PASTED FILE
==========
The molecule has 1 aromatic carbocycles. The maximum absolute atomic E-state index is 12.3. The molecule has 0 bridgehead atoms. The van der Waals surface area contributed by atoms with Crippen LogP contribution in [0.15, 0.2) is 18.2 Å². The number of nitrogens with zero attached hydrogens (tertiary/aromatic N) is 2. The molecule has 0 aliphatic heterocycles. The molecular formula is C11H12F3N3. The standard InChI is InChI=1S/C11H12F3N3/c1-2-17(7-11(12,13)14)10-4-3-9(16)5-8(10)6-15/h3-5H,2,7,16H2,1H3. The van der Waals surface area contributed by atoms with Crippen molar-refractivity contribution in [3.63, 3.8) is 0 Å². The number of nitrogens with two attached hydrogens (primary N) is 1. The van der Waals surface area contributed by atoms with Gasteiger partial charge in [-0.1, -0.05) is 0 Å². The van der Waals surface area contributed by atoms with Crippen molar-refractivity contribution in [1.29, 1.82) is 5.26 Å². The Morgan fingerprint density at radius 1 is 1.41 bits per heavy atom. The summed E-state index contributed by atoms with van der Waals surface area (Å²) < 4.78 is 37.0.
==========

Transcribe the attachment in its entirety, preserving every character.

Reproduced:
The molecule has 1 aromatic carbocycles. The maximum absolute atomic E-state index is 12.3. The molecule has 0 bridgehead atoms. The van der Waals surface area contributed by atoms with Crippen LogP contribution in [0.15, 0.2) is 18.2 Å². The number of nitrogens with zero attached hydrogens (tertiary/aromatic N) is 2. The molecule has 0 aliphatic heterocycles. The molecular formula is C11H12F3N3. The standard InChI is InChI=1S/C11H12F3N3/c1-2-17(7-11(12,13)14)10-4-3-9(16)5-8(10)6-15/h3-5H,2,7,16H2,1H3. The van der Waals surface area contributed by atoms with Crippen molar-refractivity contribution in [3.63, 3.8) is 0 Å². The number of nitrogens with two attached hydrogens (primary N) is 1. The van der Waals surface area contributed by atoms with Gasteiger partial charge in [-0.1, -0.05) is 0 Å². The van der Waals surface area contributed by atoms with Crippen molar-refractivity contribution in [1.29, 1.82) is 5.26 Å². The Morgan fingerprint density at radius 1 is 1.41 bits per heavy atom. The summed E-state index contributed by atoms with van der Waals surface area (Å²) < 4.78 is 37.0.